The Force Awakens’ blend of modern and nostalgic filmmaking has provided no shortage of insight into the six previous films in the Star Wars franchise. Most notably, director J.J. Abrams’ installment drives home the point that while Star Wars is about the Skywalker lineage specifically, in broader terms it has always been a story about how generations interact with one another.
Under George Lucas Star Wars showcased how older generations warped by bureaucracy and power stifled the younger denizens of the status quo their shortcomings yielded under iron fist of the Empire, the political gridlock of the Republic or even the dogma of the Jedi Order.
Star Wars also depicted the equal and opposite reaction of the youth to the folly of their elders. Revolt. The identification of their predecessors’ faults and the righteous quest to correct them.
For six films the elders of the galaxy have been antagonists, either through straight up totalitarianism or a more nuanced failure to perceive the changes taking place in the world around them. And for six movies the youth have risen as best they can to the failures of their elders, falling short of overcoming the machinations they were born into in the prequel trilogy and succeeding in the original trilogy.
With The Force Awakens, and the beginning of a third generation of Star Wars films, it would appear that even in success the heroism of youth is still ultimately destined to fall short, because the young and rebellious ultimately become the old and powerful. The disenfranchised of Return of the Jedi have become the imperfect decision makers of The Force Awakens.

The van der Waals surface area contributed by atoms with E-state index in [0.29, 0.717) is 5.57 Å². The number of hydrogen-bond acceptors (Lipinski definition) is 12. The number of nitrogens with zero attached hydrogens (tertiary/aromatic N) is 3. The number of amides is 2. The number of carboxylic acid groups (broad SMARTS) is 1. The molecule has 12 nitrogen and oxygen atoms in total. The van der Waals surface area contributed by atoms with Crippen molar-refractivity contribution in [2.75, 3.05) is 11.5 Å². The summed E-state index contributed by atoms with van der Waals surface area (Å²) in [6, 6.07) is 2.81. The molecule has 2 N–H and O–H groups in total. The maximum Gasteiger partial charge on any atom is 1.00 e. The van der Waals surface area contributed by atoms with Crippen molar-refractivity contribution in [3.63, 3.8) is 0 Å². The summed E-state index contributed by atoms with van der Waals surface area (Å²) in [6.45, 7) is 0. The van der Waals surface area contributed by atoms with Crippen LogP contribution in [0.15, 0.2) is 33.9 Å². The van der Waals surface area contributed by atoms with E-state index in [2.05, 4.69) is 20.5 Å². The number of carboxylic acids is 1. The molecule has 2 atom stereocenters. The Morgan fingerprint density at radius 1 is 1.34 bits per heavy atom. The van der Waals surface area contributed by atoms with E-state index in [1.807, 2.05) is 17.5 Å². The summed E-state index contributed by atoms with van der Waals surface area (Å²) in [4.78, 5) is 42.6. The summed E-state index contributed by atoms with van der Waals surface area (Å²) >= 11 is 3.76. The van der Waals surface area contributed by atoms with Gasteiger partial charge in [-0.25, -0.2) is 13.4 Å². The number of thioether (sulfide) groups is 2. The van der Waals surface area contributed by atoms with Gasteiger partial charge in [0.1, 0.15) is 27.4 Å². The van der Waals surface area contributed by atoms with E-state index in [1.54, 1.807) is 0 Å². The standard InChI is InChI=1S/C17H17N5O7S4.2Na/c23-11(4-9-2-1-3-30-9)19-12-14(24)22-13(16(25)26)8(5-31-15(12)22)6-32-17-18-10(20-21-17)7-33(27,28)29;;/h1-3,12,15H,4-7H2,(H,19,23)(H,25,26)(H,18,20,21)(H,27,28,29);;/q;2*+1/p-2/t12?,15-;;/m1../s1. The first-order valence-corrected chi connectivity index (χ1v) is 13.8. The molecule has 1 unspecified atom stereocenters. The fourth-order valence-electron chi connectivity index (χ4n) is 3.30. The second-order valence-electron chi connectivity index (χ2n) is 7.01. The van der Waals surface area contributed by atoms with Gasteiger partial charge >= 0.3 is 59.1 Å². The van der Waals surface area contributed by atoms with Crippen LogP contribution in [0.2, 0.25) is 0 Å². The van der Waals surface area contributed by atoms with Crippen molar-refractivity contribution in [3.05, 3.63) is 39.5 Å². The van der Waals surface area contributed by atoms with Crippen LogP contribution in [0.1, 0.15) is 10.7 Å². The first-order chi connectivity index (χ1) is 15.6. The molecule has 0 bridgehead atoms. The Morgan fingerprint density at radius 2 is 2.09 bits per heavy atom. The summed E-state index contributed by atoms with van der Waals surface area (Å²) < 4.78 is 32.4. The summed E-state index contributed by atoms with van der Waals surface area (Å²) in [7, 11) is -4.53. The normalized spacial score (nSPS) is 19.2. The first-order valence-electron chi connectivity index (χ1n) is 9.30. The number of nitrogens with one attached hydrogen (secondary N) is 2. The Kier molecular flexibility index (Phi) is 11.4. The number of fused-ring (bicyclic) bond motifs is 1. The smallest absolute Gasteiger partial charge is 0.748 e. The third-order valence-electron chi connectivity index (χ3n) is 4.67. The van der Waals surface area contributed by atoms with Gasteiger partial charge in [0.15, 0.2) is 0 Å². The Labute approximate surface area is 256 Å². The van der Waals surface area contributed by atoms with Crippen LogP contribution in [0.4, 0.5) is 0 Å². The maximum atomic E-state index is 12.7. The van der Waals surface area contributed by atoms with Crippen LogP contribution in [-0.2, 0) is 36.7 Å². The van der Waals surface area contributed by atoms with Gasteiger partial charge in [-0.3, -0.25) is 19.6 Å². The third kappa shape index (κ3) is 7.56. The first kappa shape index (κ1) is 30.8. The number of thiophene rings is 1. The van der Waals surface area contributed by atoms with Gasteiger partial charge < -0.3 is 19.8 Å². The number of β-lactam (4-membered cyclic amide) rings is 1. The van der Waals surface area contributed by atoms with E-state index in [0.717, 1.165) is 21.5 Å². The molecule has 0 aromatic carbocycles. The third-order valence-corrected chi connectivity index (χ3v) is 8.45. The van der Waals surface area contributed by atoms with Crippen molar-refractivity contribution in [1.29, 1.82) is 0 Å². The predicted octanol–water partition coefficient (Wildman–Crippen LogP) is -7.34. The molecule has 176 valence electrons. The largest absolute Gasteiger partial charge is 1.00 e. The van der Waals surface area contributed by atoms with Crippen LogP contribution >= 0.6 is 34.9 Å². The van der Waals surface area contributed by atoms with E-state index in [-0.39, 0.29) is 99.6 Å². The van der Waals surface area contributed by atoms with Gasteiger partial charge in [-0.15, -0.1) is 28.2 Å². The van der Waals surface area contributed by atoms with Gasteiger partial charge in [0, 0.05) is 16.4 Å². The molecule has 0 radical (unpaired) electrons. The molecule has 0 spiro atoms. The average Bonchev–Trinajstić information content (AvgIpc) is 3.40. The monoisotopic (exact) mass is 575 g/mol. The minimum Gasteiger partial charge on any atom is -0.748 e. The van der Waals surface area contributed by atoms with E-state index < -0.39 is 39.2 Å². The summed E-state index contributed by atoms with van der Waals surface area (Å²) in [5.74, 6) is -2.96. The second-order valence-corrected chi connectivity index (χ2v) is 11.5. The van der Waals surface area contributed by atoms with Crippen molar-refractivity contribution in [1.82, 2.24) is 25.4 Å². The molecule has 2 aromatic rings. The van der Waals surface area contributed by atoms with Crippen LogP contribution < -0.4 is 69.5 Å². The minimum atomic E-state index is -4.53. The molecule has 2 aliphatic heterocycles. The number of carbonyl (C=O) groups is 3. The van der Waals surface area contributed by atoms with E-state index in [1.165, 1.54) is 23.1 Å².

One could argue it’s a pretty pessimistic turn of events, one that asserts a worldview in which the ambition and imagination of the youth are preordained to become the shortcomings of the old. But The Force Awakens doesn’t wallow in the second generation to have failed to bring peace and harmony to the galaxy.
The Force Awakens is about the third generation to try to bring peace and harmony to the galaxy, despite no evidence for permanent success.
It’s inevitable that a status quo will have shortcomings, be it a republic, an empire or a new republic, but the Force Awakens doesn’t focus on the fact that no generation will ever make a perfect world. It hones in on the other half of that generational cycle that seems so set in stone, the part where a new generation will always strive to pick up pieces their parents lost sight of or broke.
At its core Star Wars has always been about people trying to make a better world then the one they inhabit. The Force Awakens proudly carries on that heritage.